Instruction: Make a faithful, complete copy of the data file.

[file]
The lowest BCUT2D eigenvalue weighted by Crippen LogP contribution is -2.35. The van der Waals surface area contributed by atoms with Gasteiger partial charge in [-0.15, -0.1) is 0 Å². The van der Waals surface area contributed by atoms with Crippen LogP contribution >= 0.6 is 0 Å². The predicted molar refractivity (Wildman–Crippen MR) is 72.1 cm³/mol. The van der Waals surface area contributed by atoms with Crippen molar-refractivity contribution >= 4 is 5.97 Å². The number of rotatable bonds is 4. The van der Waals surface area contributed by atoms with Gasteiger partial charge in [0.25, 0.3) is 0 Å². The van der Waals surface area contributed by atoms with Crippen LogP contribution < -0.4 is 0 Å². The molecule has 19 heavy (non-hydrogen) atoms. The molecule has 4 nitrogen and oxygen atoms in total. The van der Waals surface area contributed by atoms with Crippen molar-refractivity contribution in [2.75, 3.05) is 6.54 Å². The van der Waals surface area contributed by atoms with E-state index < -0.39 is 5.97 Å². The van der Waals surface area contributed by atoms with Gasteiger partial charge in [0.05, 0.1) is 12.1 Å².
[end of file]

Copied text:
The lowest BCUT2D eigenvalue weighted by Crippen LogP contribution is -2.35. The van der Waals surface area contributed by atoms with Gasteiger partial charge in [-0.15, -0.1) is 0 Å². The van der Waals surface area contributed by atoms with Crippen LogP contribution >= 0.6 is 0 Å². The predicted molar refractivity (Wildman–Crippen MR) is 72.1 cm³/mol. The van der Waals surface area contributed by atoms with Crippen molar-refractivity contribution >= 4 is 5.97 Å². The number of rotatable bonds is 4. The van der Waals surface area contributed by atoms with Gasteiger partial charge in [0.25, 0.3) is 0 Å². The van der Waals surface area contributed by atoms with Crippen LogP contribution < -0.4 is 0 Å². The molecule has 19 heavy (non-hydrogen) atoms. The molecule has 4 nitrogen and oxygen atoms in total. The van der Waals surface area contributed by atoms with Crippen molar-refractivity contribution in [2.75, 3.05) is 6.54 Å². The van der Waals surface area contributed by atoms with E-state index < -0.39 is 5.97 Å². The van der Waals surface area contributed by atoms with Gasteiger partial charge in [0.05, 0.1) is 12.1 Å².